Yesterday I headed to Bristol for a day’s training with the good folks from The Cambridge Schools Classics project and got caught up in a debate on what schools ‘ought’ to be teaching. An early morning train journey is the perfect opportunity for a trawl through the newspaper, Twitter and a number of online blogs for the latest opinions on the state of education. Yesterday’s hot topic was about the teaching of ‘character’.
As a parent and a teacher I cannot fail to raise an eyebrow at the ever-lengthening list of topics which schools are ‘supposed’ to be teaching. Who says? It’s a partnership after all – this business of educating our children. Ultimately the buck stops with parents. No parent can do the job alone and so extended family, friends, teachers at school, sports coaches, scout leaders, orchestra conductors, and any number of others who run the activities in which our children take part have their part to play.
This business of teaching ‘character lessons’ bothers me. Character, grit, determination, resilience – call it what you will – is an attitude of mind, an approach to life which develops over time as a result of exposure to situations which are less than straightforward. It starts at home the moment your toddler attempts to build a brick tower and it collapses. Doubtless having ‘grit’ makes children better learners. The ability to pick yourself up, dust yourself off and have another go is a recipe for a happy and successful life. I doubt it can be taught in a series of 40 minute lessons over several weeks on a Tuesday afternoon. Anyway I’m more interested in the science teacher explaining fractional distillation to my teenage son – because I can’t. I can do the motivational speech before Cross Country, the blister plasters and sympathy at the end and the encouragement to have another go, though I do rely on the PE teacher to organise the race in the first place.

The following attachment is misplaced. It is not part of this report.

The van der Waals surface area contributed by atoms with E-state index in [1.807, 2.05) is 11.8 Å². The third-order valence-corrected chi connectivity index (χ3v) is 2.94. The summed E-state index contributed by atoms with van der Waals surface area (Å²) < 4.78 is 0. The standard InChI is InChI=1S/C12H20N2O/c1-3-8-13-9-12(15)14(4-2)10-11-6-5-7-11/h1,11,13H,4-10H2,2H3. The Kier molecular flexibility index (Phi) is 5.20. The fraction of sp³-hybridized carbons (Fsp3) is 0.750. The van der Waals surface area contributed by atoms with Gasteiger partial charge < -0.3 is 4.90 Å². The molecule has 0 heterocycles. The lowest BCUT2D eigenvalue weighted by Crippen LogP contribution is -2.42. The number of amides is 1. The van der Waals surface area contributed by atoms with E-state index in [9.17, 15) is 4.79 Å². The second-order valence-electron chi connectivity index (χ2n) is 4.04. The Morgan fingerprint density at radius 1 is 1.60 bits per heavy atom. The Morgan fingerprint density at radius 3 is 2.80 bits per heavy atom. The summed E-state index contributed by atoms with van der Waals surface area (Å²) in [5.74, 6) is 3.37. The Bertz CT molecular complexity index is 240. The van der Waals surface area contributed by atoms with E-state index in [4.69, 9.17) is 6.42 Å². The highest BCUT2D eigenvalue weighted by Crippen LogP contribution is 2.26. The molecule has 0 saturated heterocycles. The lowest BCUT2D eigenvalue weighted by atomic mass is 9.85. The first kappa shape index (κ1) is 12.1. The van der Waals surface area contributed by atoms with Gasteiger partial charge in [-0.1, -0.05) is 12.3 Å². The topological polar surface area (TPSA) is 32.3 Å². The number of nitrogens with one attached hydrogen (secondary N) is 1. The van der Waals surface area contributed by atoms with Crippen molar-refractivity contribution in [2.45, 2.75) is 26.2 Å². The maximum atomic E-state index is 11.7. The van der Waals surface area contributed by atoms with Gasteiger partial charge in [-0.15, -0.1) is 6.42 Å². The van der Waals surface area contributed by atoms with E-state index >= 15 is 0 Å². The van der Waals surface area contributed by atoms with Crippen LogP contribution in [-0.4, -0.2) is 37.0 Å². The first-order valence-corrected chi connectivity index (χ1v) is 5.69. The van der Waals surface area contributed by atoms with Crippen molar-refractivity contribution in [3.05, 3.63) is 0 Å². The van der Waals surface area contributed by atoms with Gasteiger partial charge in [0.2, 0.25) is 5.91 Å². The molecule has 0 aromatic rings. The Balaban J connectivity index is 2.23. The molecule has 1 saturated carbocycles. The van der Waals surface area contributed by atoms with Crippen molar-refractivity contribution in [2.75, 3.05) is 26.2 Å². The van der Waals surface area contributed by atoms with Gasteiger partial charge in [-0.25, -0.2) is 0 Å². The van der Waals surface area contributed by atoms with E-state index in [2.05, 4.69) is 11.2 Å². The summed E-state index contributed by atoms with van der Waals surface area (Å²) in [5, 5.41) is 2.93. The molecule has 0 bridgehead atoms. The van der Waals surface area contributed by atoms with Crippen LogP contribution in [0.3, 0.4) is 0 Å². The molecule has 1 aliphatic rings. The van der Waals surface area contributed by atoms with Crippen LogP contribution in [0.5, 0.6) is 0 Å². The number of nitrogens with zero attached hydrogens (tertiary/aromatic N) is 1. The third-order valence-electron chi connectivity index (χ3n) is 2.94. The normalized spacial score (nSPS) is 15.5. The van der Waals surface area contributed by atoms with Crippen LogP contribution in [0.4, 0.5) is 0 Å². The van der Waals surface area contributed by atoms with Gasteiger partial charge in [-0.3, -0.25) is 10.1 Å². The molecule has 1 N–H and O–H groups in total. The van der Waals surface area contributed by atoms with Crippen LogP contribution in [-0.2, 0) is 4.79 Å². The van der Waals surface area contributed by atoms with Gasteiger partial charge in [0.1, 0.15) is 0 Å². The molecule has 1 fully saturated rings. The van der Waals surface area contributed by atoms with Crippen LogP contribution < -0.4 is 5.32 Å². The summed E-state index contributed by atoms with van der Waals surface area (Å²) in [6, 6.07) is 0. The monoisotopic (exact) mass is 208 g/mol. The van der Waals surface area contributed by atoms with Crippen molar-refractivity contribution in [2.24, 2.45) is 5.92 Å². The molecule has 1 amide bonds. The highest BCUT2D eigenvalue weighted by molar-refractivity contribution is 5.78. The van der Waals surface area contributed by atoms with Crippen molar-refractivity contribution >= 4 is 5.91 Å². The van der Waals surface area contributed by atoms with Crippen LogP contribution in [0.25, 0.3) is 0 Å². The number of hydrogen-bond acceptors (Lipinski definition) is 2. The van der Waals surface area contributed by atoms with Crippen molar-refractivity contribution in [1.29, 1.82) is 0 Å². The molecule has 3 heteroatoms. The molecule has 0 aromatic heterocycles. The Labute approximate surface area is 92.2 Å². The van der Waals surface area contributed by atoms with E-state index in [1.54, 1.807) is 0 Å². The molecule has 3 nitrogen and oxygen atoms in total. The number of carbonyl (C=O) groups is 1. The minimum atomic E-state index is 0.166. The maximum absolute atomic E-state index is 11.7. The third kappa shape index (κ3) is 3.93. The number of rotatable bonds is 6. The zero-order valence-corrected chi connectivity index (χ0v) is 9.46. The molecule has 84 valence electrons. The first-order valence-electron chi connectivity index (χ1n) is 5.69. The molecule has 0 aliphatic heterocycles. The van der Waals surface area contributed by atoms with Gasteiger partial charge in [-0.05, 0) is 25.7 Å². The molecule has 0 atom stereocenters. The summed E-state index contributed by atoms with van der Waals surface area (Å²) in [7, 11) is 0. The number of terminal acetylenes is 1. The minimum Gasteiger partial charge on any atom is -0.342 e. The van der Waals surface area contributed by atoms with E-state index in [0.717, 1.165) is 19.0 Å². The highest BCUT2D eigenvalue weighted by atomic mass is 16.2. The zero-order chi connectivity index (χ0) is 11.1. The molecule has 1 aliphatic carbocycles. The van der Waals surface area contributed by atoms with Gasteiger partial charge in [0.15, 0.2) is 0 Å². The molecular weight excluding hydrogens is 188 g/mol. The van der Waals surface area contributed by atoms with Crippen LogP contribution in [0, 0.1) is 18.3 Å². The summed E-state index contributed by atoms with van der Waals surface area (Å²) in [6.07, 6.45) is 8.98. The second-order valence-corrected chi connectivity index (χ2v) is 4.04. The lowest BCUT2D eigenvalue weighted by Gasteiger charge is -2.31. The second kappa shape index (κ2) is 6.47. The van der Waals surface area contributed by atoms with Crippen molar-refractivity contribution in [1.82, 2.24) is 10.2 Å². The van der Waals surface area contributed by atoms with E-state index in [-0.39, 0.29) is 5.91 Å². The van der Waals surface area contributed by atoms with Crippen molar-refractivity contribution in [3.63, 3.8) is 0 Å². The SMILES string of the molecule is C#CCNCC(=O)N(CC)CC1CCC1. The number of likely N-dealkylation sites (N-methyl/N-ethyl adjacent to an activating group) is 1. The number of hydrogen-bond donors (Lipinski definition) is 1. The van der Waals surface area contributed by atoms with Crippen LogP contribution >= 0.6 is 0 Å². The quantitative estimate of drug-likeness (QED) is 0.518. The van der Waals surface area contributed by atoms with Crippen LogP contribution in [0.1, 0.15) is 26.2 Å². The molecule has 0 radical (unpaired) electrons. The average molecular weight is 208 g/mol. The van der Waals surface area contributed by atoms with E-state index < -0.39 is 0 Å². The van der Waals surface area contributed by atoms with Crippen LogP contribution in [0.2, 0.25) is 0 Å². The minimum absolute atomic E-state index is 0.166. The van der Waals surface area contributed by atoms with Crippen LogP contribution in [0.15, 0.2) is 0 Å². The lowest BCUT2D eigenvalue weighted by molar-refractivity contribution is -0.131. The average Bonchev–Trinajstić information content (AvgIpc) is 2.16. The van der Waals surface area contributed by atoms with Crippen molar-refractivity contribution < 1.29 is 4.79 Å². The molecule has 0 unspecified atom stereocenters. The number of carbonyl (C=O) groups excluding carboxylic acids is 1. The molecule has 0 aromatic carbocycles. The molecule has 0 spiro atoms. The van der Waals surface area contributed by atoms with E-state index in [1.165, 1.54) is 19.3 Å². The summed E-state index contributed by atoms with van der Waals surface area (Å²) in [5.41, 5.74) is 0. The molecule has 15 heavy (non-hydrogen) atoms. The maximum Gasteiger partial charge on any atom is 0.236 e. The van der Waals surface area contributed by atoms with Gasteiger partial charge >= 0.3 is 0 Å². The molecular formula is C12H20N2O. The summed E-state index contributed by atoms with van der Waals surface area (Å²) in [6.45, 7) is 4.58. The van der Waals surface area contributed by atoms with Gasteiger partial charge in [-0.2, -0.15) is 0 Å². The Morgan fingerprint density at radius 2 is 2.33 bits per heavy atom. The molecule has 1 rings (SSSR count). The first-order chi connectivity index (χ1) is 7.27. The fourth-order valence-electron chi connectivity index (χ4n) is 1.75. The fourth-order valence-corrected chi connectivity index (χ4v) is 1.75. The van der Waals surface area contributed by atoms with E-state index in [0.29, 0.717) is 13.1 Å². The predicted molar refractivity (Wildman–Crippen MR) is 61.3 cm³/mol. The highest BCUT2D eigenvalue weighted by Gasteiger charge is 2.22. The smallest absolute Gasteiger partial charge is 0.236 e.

We all have our part to play in providing children with opportunities to try something new or difficult, even “risky” and to support them through the business of trying and failing and trying again until they get better at it. And – here’s the shocking truth – schools are engaged in the business of doing this right now on the rugby field, in the gym, in the drama studio or the art room, in the school garden, on field trips as well as in the classroom and the examination hall. If we want schools to play their part in teaching character then more time should be devoted to these opportunities, not less, as sport, the arts and the extra curricular programme is squeezed even further by the need to spend more time and divert more resources to the traditional core subjects on which schools are judged by Ofsted and by those who scrutinise league tables.